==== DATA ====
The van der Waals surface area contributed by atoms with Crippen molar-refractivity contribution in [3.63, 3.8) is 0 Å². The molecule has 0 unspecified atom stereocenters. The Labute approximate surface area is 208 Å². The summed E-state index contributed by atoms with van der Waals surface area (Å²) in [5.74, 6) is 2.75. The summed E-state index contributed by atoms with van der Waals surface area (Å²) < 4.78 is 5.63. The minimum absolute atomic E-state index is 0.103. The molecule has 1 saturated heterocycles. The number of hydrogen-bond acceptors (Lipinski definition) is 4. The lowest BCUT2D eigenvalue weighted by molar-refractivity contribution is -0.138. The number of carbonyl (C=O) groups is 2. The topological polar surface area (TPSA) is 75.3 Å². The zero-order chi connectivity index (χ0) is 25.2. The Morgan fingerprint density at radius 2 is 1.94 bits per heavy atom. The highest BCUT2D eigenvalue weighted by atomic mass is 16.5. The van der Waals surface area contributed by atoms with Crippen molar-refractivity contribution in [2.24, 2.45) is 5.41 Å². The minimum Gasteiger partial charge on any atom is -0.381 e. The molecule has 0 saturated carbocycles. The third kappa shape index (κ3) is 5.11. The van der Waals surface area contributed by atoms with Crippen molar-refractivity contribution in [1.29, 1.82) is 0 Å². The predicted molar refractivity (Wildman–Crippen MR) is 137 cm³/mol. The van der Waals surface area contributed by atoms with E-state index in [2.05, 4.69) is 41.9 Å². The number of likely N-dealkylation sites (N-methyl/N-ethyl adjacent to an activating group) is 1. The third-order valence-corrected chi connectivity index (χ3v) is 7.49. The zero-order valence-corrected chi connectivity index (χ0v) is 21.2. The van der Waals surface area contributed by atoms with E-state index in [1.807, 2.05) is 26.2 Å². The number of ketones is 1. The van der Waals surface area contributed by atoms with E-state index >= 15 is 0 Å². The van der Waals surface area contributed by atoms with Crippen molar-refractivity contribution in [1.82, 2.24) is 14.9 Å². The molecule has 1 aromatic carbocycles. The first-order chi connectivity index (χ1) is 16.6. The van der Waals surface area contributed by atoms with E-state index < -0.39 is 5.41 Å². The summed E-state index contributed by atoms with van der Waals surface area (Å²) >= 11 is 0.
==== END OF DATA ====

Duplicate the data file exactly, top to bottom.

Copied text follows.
The van der Waals surface area contributed by atoms with Crippen molar-refractivity contribution in [3.63, 3.8) is 0 Å². The molecule has 0 unspecified atom stereocenters. The Labute approximate surface area is 208 Å². The summed E-state index contributed by atoms with van der Waals surface area (Å²) in [5.74, 6) is 2.75. The summed E-state index contributed by atoms with van der Waals surface area (Å²) < 4.78 is 5.63. The minimum absolute atomic E-state index is 0.103. The molecule has 1 saturated heterocycles. The number of hydrogen-bond acceptors (Lipinski definition) is 4. The lowest BCUT2D eigenvalue weighted by molar-refractivity contribution is -0.138. The number of carbonyl (C=O) groups is 2. The topological polar surface area (TPSA) is 75.3 Å². The zero-order chi connectivity index (χ0) is 25.2. The Morgan fingerprint density at radius 2 is 1.94 bits per heavy atom. The highest BCUT2D eigenvalue weighted by atomic mass is 16.5. The van der Waals surface area contributed by atoms with Crippen molar-refractivity contribution in [2.24, 2.45) is 5.41 Å². The minimum Gasteiger partial charge on any atom is -0.381 e. The molecule has 0 saturated carbocycles. The third kappa shape index (κ3) is 5.11. The van der Waals surface area contributed by atoms with Crippen molar-refractivity contribution in [1.29, 1.82) is 0 Å². The predicted molar refractivity (Wildman–Crippen MR) is 137 cm³/mol. The van der Waals surface area contributed by atoms with E-state index in [2.05, 4.69) is 41.9 Å². The number of likely N-dealkylation sites (N-methyl/N-ethyl adjacent to an activating group) is 1. The third-order valence-corrected chi connectivity index (χ3v) is 7.49. The zero-order valence-corrected chi connectivity index (χ0v) is 21.2. The van der Waals surface area contributed by atoms with E-state index in [1.807, 2.05) is 26.2 Å². The number of ketones is 1. The van der Waals surface area contributed by atoms with E-state index >= 15 is 0 Å². The van der Waals surface area contributed by atoms with Crippen molar-refractivity contribution in [1.82, 2.24) is 14.9 Å². The molecule has 1 aromatic carbocycles. The first-order chi connectivity index (χ1) is 16.6. The van der Waals surface area contributed by atoms with E-state index < -0.39 is 5.41 Å². The summed E-state index contributed by atoms with van der Waals surface area (Å²) >= 11 is 0.